Homosexuals: A Suspect Class?


The struggle for minority protection by lesbians and gay men has moved
to the center of American life at the outset of the 1990\'s. It is almost
certain that lesbian and gay issues will be a more eminent aspect of the public
consciousness and American political scene in the coming decade than in any
other time in American history. Policy changes early in Bill Clinton\'s
administration created a heated debate over the military presence of gays and
lesbians, several states have passed amendments prohibiting laws that protect
homosexuals from discrimination, and nearly every religious organization in the
nation is facing tough questions ranging from the ordination of homosexuals to
homosexual marriages. Furthermore, the homosexual community is more prominent
than ever: Lesbians and gay men are fighting for civil rights in the courtroom
and in Congress, there are gay characters on prime-time television shows, well-
known public figures openly discussing their homosexuality, and there is
virtually no one who can claim that they have never had contact with a
homosexual. In the middle of all this publicity, there lingers a pending
Supreme Court case in which the fate of the homosexual lies: Romer v. Evans, a
case that dominated Colorado that has come to "symbolize the controversy over
gay legal rights" throughout the nation. This paper will trace the elements
behind that case, and attempt to focus on the steps the Supreme Court will
follow to determine whether homosexuality must be legally considered a "suspect
class" for the purposes of "quota preferences, protected status or claim of
discrimination" as outlined by Colorado\'s now-famous Amendment 2.
Amendment 2 does away with any attempt to protect homosexuals as a group
that needs special rights because of discrimination. It was enacted after a
statewide referendum, in which 53% voted for the measure. Richard Evans sued
the state and Governor Romer (who, ironically, opposed the amendment) under the
Fourteenth Amendment\'s Equal Protection Clause, saying that Amendment 2
infringes upon the homosexual\'s "fundamental right to participate in the
democratic process." Romer v. Evans has had amicus curiae or "friend of the
court" briefs filed for both sides--briefs that have pitted state against state
and church against church. Colorado officials are quick to say that their state
is not acting out of hate, but merely deciding in a democratic fashion whether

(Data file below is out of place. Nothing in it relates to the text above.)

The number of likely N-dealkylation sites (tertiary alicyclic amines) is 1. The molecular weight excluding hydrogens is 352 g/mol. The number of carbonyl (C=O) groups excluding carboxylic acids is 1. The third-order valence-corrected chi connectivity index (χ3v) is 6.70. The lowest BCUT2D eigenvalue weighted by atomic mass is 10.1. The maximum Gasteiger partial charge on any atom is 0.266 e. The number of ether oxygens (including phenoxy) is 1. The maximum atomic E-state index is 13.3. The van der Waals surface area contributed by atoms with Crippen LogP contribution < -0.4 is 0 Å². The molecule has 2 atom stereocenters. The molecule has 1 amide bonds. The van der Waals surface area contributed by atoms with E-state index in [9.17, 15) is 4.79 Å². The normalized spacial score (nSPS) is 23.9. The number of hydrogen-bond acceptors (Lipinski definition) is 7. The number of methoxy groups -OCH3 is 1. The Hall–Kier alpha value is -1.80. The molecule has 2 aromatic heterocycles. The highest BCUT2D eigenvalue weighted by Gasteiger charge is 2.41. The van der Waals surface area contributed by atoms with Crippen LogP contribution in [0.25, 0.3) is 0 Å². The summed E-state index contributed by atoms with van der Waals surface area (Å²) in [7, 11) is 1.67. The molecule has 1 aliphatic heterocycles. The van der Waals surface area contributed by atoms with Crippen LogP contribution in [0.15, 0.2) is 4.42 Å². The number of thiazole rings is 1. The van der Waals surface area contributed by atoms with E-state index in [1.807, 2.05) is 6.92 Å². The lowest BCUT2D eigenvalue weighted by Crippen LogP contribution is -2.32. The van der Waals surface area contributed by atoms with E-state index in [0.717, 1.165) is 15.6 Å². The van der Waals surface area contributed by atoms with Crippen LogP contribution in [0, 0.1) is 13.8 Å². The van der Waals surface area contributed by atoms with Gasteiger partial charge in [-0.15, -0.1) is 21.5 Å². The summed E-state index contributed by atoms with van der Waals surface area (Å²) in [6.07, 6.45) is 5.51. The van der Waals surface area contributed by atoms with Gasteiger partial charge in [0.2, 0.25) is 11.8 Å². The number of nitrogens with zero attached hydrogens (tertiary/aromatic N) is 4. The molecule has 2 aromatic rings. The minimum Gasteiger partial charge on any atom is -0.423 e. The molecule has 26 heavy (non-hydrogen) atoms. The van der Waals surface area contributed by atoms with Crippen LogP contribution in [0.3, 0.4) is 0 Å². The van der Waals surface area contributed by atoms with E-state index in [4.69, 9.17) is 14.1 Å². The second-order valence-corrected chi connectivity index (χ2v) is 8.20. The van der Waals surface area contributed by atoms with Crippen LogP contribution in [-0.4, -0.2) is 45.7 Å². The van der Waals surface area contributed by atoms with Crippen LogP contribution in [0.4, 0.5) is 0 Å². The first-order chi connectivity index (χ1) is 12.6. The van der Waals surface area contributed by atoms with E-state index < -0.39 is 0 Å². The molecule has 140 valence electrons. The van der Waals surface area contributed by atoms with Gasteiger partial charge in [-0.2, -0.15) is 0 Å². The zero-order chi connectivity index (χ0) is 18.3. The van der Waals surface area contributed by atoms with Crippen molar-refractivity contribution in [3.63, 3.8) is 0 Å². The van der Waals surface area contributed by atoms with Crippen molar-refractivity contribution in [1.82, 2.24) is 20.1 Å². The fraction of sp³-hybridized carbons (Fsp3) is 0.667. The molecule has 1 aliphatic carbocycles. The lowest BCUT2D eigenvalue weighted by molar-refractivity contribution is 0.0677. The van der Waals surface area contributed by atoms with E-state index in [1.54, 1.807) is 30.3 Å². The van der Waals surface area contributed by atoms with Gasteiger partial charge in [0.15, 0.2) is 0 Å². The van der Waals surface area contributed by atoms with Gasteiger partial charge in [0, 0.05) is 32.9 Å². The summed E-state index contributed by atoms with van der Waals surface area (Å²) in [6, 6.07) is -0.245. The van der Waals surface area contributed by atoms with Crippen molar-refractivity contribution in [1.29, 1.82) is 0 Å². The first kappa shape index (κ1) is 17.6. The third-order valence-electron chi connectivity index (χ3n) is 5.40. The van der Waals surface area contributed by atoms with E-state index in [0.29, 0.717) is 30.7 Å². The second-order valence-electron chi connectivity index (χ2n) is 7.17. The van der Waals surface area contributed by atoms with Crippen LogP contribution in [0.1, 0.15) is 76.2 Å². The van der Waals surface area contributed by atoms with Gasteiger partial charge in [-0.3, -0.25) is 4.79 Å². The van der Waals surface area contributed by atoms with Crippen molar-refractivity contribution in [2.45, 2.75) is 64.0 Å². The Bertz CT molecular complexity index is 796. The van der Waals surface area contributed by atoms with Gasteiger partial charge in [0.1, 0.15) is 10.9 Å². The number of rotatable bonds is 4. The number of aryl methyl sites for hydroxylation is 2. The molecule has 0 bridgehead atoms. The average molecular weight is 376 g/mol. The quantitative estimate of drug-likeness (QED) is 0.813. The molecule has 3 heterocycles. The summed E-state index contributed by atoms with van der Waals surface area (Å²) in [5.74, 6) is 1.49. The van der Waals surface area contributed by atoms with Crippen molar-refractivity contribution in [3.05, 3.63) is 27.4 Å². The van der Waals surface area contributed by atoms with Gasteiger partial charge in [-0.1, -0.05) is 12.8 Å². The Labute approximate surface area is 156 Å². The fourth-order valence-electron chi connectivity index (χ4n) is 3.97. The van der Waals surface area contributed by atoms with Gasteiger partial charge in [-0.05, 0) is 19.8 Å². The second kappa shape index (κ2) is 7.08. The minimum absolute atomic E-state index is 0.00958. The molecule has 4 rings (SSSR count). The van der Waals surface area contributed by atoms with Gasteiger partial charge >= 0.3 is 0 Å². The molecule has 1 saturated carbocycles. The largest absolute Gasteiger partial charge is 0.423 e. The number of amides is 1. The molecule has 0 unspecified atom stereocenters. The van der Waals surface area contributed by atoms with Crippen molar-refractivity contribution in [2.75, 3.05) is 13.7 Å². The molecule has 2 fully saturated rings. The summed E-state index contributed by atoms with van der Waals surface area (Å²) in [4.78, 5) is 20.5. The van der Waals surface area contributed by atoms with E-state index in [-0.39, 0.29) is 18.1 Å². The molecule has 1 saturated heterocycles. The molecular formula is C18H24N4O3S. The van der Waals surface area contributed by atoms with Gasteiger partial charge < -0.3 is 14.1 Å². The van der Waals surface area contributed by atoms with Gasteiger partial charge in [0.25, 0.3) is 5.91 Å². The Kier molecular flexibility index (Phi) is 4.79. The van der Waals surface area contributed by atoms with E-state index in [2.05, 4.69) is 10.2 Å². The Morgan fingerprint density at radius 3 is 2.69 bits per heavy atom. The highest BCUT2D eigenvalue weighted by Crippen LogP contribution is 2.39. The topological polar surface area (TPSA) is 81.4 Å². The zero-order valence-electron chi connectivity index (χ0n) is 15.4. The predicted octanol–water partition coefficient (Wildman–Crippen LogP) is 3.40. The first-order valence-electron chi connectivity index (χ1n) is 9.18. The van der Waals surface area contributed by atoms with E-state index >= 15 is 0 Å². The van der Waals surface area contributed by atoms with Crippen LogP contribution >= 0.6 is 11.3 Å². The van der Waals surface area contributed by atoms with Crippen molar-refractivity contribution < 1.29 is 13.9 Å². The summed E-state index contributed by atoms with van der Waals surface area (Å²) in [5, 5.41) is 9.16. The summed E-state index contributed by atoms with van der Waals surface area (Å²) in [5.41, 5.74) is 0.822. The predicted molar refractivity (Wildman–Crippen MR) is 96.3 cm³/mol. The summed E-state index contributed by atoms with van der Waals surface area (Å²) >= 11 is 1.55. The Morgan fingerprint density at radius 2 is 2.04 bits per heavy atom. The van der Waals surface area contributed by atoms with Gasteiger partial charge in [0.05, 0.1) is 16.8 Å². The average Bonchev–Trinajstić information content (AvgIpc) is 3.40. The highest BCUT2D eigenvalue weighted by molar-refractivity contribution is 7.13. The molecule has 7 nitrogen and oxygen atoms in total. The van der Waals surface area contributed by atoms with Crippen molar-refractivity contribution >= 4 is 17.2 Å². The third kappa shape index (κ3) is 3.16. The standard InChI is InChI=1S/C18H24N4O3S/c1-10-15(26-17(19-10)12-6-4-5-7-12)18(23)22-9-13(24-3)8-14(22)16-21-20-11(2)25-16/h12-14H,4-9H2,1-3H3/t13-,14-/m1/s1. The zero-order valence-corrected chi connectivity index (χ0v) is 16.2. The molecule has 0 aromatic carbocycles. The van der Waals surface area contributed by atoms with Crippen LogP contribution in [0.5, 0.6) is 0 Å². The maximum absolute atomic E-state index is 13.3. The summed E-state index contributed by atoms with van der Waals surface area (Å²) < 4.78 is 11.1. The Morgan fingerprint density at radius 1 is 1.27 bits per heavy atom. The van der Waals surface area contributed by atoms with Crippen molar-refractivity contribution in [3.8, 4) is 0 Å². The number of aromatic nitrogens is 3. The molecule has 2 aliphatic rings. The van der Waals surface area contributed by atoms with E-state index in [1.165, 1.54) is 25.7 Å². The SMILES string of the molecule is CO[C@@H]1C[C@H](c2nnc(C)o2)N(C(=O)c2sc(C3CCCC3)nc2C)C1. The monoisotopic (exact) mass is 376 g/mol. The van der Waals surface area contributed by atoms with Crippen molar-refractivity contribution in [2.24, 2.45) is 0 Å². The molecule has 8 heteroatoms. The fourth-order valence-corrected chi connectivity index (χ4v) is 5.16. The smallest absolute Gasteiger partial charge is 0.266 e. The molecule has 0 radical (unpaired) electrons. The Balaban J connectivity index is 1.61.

homosexuals need to be singled out for protection against discrimination. The
Colorado Supreme Court, however, struck down the amendment, saying:
[Amendment 2] bars gay men, lesbians and bisexuals from having an
effective voice in governmental affairs, insofar as those persons deem it
beneficial to seek legislation that would protect them from discrimination based
on their sexual orientation. The United States Supreme Court must now determine
whether or not to uphold the Colorado Supreme Court\'s decision, despite the
results of the referendum that was basically a public affirmation of orthodox
Christian beliefs.
For hundreds of years homosexuality has been uniformly condemned by
traditional Christian societies as immoral. On that ground, it was never
contested that sodomy should remain illegal and unprotected by any legislation--
homosexuals were considered unnatural sexual deviants, and were treated as such.
In recent years, however, startling new research has indicated that
homosexuality is possibly inherited and determined by chromosomes. A 1992 study
directed by neuroscientist Simon LeVay showed that a tiny area believed to
control sexual activity known as the hypothalamus was less than half the size in
gay men as in heterosexual men. This study raises an interesting question: If
homosexuality is hereditary, is there any basis for societal discrimination
against something innate?
The reactions of the homosexual community have been mixed. As many see
it, looking for a "cause" of homosexuality suggests that it is an abnormality,
and implies that it is deviant from a "normal" heterosexuality. On the other
hand, history has shown that society\'s perception of gay activities can be
threatening, if not deadly. Over the centuries they have either been merely
"intolerated" or, more often, detested. After a 13th century sermon from Saint
Thomas Aquinas, society began to view gays as "not only unnatural but
dangerous." A genetic component in sexual orientation would tell homosexuals
and the world that homosexuality is not a fault, and not the fault of anyone
other than nature.
Society\'s traditional stance on homosexuality has often subjected
homosexuals to a horrifying list of "cures" at the hands of psychiatrists and
psychologists--usually aimed at heterosexual reorientation. Treatments like
these have almost invariably involved a "negative value judgment concerning the
inherent character" of homosexuality. Among these "cures" have been such
surgical measures as castration, hysterectomy, and vasectomy; others have
included electric and chemical shock treatment, aversion therapy, and